Vancouver, British Columbia
The debate over the ethics of using paid overseas recruitment agents may be heating up, but another major player in international education is jumping into the market.
Quacquarelli Symonds Limited, a British higher-education-consulting company known as QS, is starting a foreign-student-recruiting arm. QS, best known for a prominent global university ranking, plans to offer its new recruiting services to its approximately 1,000 client universities worldwide, including many in the United States, said John Molony, the company's vice president for strategic planning and marketing.
Mr. Molony is in Vancouver for the annual meeting of Nafsa: Association of International Educators. It was at the Nafsa conference two years ago that two other education companies with global reach trumpeted similar efforts. IDP Education, Australia's largest and most successful foreign-student-recruitment company, said it was branching out into the United States. And Hobsons, the education-services company, announced it would begin to do overseas recruiting for U.S. colleges.
But these companies have found that expansion into the American market has occasionally been bumpy. Private-sector recruiters have faced bureaucratic hurdles that complicate the payment of commissions. They have labored to reverse the long-held mind-set that the American college brand is so strong abroad that outreach to prospective students is unneeded.
After a somewhat slow start, IDP now has about 100 American colleges as clients, but the company's North American director, Mark Shay, recently left to take a job with Drexel University Online.
But perhaps the biggest impediment has been resistance from those with ethical objections to paying outside recruiters—a group that includes the State Department, which has prohibited its overseas student-advising centers from working with commercial agents.
Earlier this month, the National Association for College Admission Counseling weighed in, releasing a proposed policy revision that would bar its members from engaging in commission-based recruitment domestically or internationally. (The use of paid agents is illegal in the United States.) The group is soliciting comments on the proposed changes through June 20.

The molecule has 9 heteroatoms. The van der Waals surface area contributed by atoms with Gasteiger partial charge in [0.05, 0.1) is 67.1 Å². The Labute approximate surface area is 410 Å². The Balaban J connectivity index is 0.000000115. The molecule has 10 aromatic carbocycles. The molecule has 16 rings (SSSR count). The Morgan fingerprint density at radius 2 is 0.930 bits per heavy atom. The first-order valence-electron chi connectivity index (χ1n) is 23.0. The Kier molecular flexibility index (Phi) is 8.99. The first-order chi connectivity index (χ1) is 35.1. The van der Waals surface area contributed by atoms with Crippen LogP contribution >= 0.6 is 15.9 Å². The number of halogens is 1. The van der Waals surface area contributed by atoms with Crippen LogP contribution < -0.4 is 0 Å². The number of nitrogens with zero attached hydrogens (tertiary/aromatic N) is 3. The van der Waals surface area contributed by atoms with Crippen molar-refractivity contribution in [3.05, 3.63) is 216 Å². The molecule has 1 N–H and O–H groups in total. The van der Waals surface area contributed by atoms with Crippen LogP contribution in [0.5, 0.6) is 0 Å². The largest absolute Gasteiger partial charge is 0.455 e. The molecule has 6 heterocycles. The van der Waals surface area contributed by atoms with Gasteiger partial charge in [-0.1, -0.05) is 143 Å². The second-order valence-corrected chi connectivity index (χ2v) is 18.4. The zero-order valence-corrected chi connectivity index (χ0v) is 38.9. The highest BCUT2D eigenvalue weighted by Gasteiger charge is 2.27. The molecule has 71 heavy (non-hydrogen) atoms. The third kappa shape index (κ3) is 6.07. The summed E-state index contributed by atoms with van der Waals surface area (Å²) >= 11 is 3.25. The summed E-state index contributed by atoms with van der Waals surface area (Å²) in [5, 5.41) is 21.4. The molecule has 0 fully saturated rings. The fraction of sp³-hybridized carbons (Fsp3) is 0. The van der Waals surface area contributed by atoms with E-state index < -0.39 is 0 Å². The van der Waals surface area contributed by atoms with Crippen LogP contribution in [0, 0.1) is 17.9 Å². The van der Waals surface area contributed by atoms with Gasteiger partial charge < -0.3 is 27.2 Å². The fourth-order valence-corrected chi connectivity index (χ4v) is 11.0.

David A. Hawkins, NACAC's director of public policy and research, said that, after several years of intensifying debate over the issue, the group's leadership felt it must clarify its statement of good practices on the use of overseas recruiters. "As a matter of principle, there is no distinction between a commission for a domestic student and a commission for an international student," Mr. Hawkins said in an e-mail message.
'Trusted Partner' Model
Still, the uproar has not deterred this newest entrant in the recruitment realm. While anti-agent sentiment has slowed the adoption of private-sector recruiting in the United States, the practice is widespread elsewhere, particularly in Australia, where Mr. Molony previously led the international divisions at two major universities.
QS, of course, will offer its service to universities both inside and outside the United States, building, Mr. Moloney said, on the relationships it already has with client institutions in other areas.
The company's model will be to sign on one "trusted partner" agency in each source country, working exclusively with a single recruiter to shepherd students through the admissions process. That will give greater assurance of quality control, Mr. Moloney said. QS has already contracted with a partner in India and is looking for an agency to work with in China.
And Mr. Moloney, for one, is bullish about American colleges growing more open to this private-sector approach to attracting international students.
"The strong reaction has set things back," he said, "but it is slowly changing."